van den Heuvel, like many other green economy figures, is also calling for the Budget to address the UK’s overseas spending on fossil fuels. The recent UK-Africa trade summit made headlines for all the wrong reasons – namely that 90% of the energy deals made during the event were for oil and gas – while the UK’s Export Finance agency spent 96% of its £2.6bn energy budget on fossil fuels between 2013 and 2018.
Regarding the Budget’s domestic energy incentives specifically, van den Heuvel added: “Technological advances have seen the cost of renewables fall dramatically in recent years meaning they can thrive again without the need for Government subsidies. But even if the UK can increase renewable power generation dramatically, the grid is currently not fit for purpose to deal with it.
“The peaks and troughs of renewable energy sources such as solar and wind mean that more intelligent solutions are needed to smooth power generation. Energy storage will be a key part of solving this puzzle so we’d like to see the Government incentivising companies to make rapid strides in this area too.”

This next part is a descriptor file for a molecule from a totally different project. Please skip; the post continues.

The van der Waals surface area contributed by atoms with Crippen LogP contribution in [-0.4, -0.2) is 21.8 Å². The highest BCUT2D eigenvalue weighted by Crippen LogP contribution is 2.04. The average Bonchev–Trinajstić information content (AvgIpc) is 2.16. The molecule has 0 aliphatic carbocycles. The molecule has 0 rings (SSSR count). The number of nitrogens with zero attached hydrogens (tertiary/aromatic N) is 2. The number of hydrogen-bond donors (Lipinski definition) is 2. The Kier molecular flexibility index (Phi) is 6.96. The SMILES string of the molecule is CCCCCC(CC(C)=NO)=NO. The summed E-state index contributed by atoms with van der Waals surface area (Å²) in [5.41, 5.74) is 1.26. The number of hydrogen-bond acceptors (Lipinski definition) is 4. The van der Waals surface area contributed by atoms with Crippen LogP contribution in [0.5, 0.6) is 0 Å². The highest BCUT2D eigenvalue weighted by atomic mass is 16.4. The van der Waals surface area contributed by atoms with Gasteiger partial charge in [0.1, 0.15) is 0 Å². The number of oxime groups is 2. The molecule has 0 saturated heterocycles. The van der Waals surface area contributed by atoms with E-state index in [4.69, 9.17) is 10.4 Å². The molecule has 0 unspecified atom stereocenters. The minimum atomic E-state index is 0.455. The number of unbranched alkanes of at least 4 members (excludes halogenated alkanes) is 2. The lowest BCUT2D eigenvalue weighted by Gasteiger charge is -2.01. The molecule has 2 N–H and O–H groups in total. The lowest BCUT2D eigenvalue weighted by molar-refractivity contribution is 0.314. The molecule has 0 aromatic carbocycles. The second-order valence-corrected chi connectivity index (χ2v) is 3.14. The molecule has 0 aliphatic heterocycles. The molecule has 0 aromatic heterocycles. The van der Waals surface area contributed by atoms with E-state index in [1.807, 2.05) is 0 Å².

The UK Government notably reversed its decision to effectively ban energy storage from competing in the Contracts for Difference (CfD) rounds last week, after consulting last year on alterations to national planning policy around energy storage and renewables. Prior to the consultations, large-scale storage projects with a capacity of 50MW or more were required to pass through the Nationally Significant Infrastructure Projects (NSIP) regime. Now, they can be processed through local planning frameworks, along with smaller developments.